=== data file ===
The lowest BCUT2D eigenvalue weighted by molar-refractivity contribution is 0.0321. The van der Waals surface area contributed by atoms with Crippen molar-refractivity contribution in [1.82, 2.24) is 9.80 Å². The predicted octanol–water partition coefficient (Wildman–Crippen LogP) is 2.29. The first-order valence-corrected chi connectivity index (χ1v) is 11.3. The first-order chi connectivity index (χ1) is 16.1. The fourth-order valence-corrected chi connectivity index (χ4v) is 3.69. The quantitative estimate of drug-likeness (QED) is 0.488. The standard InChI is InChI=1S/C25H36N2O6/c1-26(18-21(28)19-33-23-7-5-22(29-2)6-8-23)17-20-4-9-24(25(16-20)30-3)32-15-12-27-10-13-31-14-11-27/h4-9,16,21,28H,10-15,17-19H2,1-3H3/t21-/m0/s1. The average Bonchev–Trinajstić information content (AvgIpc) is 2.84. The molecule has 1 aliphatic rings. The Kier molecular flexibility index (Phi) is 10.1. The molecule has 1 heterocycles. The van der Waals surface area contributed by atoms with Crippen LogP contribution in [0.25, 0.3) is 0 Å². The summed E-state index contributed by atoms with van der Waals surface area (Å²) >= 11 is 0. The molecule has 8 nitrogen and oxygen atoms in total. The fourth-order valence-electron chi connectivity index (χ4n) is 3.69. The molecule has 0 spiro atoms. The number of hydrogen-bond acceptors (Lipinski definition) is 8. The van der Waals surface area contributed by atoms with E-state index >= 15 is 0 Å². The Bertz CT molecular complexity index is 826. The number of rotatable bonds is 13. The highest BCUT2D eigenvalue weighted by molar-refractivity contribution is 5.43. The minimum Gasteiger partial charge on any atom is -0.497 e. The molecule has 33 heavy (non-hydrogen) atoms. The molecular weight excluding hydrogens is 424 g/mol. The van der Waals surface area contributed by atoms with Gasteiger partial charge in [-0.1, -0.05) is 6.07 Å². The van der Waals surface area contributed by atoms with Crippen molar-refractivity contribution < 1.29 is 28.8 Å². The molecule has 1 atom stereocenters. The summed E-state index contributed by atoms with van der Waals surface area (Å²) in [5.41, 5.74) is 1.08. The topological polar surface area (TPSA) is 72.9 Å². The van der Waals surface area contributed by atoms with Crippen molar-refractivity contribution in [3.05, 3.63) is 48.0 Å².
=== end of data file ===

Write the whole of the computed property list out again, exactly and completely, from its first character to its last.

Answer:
The lowest BCUT2D eigenvalue weighted by molar-refractivity contribution is 0.0321. The van der Waals surface area contributed by atoms with Crippen molar-refractivity contribution in [1.82, 2.24) is 9.80 Å². The predicted octanol–water partition coefficient (Wildman–Crippen LogP) is 2.29. The first-order valence-corrected chi connectivity index (χ1v) is 11.3. The first-order chi connectivity index (χ1) is 16.1. The fourth-order valence-corrected chi connectivity index (χ4v) is 3.69. The quantitative estimate of drug-likeness (QED) is 0.488. The standard InChI is InChI=1S/C25H36N2O6/c1-26(18-21(28)19-33-23-7-5-22(29-2)6-8-23)17-20-4-9-24(25(16-20)30-3)32-15-12-27-10-13-31-14-11-27/h4-9,16,21,28H,10-15,17-19H2,1-3H3/t21-/m0/s1. The average Bonchev–Trinajstić information content (AvgIpc) is 2.84. The molecule has 1 aliphatic rings. The Kier molecular flexibility index (Phi) is 10.1. The molecule has 1 heterocycles. The van der Waals surface area contributed by atoms with Crippen LogP contribution in [0.25, 0.3) is 0 Å². The summed E-state index contributed by atoms with van der Waals surface area (Å²) >= 11 is 0. The molecule has 8 nitrogen and oxygen atoms in total. The fourth-order valence-electron chi connectivity index (χ4n) is 3.69. The molecule has 0 spiro atoms. The number of hydrogen-bond acceptors (Lipinski definition) is 8. The van der Waals surface area contributed by atoms with E-state index >= 15 is 0 Å². The Bertz CT molecular complexity index is 826. The number of rotatable bonds is 13. The highest BCUT2D eigenvalue weighted by molar-refractivity contribution is 5.43. The minimum Gasteiger partial charge on any atom is -0.497 e. The molecule has 33 heavy (non-hydrogen) atoms. The molecular weight excluding hydrogens is 424 g/mol. The van der Waals surface area contributed by atoms with Gasteiger partial charge in [-0.1, -0.05) is 6.07 Å². The van der Waals surface area contributed by atoms with Crippen molar-refractivity contribution < 1.29 is 28.8 Å². The molecule has 1 atom stereocenters. The summed E-state index contributed by atoms with van der Waals surface area (Å²) in [5.41, 5.74) is 1.08. The topological polar surface area (TPSA) is 72.9 Å². The van der Waals surface area contributed by atoms with Crippen molar-refractivity contribution in [3.05, 3.63) is 48.0 Å².